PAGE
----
Why We Must Leave Our Organs to Others

American Journal of Bioethics 6 (4):W23-W28 (2006)

Abstract
Organ procurement presents several ethical concerns (from what constitutes acceptable criteria for death to issues involved in specifically designating to whom an organ can be given), but none is more central than the concern for what are appropriate means for acquiring organs. The following discussion attempts a different perspective on the issue of organ procurement by arguing that, rather than appealing to our charitable consciences or our pocketbooks, relinquishing our organs after death in this day and age is, in fact, obligatory for most people. Each of us is pressed by the growing demand for our organs should we die ?rightly,? and that desperate need has risen to such a level that not to release our organs for transplantation would constitute a serious moral wrong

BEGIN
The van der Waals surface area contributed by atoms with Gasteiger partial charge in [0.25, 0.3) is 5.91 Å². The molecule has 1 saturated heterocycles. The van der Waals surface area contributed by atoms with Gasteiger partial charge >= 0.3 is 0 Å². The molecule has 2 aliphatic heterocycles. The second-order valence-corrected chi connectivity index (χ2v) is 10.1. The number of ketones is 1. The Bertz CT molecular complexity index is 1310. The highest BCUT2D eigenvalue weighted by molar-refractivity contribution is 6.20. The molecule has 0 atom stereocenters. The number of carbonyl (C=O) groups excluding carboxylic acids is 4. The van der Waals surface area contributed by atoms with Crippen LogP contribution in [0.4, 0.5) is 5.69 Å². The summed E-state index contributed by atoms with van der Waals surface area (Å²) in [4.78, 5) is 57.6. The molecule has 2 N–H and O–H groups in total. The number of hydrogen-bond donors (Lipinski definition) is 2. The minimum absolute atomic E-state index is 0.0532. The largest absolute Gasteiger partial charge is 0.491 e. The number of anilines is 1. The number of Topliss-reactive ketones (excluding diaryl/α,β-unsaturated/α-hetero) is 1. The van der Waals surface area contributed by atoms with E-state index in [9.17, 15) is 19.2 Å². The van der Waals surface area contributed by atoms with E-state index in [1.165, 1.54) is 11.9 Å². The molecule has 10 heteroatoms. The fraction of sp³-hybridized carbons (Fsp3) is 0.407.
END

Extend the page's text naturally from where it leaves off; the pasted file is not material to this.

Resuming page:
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DOI 10.1080/15265160600755839
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References found in this work BETA

What We Owe to Each Other.Thomas Scanlon - 1998 - Belknap Press of Harvard University Press.
Famine, Affluence, and Morality.Peter Singer - 1972 - Philosophy and Public Affairs 1 (3):229-243.
What We Owe to Each Other.Thomas M. Scanlon - 2002 - Mind 111 (442):323-354.
The Right and the Good.W. D. Ross & H. W. B. Joseph - 1933 - Journal of Philosophy 30 (19):517-527.

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Citations of this work BETA

Pardon My Asking: What's New?D. Micah Hester & Toby Schonfeld - 2009 - American Journal of Bioethics 9 (8):11-13.

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